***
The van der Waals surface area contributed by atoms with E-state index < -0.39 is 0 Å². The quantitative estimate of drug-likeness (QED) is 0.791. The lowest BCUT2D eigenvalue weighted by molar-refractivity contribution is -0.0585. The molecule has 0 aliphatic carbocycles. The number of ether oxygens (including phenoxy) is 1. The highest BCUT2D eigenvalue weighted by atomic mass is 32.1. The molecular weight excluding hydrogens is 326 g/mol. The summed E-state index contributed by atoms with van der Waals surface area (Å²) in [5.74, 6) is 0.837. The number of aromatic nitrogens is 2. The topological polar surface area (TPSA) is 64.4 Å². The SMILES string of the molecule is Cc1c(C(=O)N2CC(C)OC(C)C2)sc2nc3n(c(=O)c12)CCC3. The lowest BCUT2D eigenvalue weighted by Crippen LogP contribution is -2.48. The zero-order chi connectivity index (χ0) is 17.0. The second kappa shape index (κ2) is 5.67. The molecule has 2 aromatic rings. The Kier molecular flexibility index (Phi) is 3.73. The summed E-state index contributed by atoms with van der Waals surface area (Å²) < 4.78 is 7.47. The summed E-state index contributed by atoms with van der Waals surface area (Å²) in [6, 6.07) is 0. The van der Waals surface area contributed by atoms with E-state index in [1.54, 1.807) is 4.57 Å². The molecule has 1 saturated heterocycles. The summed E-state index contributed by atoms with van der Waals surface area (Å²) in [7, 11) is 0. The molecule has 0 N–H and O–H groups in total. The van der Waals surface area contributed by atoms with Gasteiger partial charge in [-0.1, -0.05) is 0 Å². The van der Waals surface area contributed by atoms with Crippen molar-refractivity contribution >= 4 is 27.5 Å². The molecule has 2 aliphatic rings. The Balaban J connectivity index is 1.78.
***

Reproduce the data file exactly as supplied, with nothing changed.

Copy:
The van der Waals surface area contributed by atoms with E-state index < -0.39 is 0 Å². The quantitative estimate of drug-likeness (QED) is 0.791. The lowest BCUT2D eigenvalue weighted by molar-refractivity contribution is -0.0585. The molecule has 0 aliphatic carbocycles. The number of ether oxygens (including phenoxy) is 1. The highest BCUT2D eigenvalue weighted by atomic mass is 32.1. The molecular weight excluding hydrogens is 326 g/mol. The summed E-state index contributed by atoms with van der Waals surface area (Å²) in [5.74, 6) is 0.837. The number of aromatic nitrogens is 2. The topological polar surface area (TPSA) is 64.4 Å². The SMILES string of the molecule is Cc1c(C(=O)N2CC(C)OC(C)C2)sc2nc3n(c(=O)c12)CCC3. The lowest BCUT2D eigenvalue weighted by Crippen LogP contribution is -2.48. The zero-order chi connectivity index (χ0) is 17.0. The second kappa shape index (κ2) is 5.67. The molecule has 2 aromatic rings. The Kier molecular flexibility index (Phi) is 3.73. The summed E-state index contributed by atoms with van der Waals surface area (Å²) < 4.78 is 7.47. The summed E-state index contributed by atoms with van der Waals surface area (Å²) in [6, 6.07) is 0. The van der Waals surface area contributed by atoms with E-state index in [1.54, 1.807) is 4.57 Å². The molecule has 1 saturated heterocycles. The summed E-state index contributed by atoms with van der Waals surface area (Å²) in [7, 11) is 0. The molecule has 0 N–H and O–H groups in total. The van der Waals surface area contributed by atoms with Gasteiger partial charge in [-0.1, -0.05) is 0 Å². The van der Waals surface area contributed by atoms with Crippen molar-refractivity contribution >= 4 is 27.5 Å². The molecule has 2 aliphatic rings. The Balaban J connectivity index is 1.78.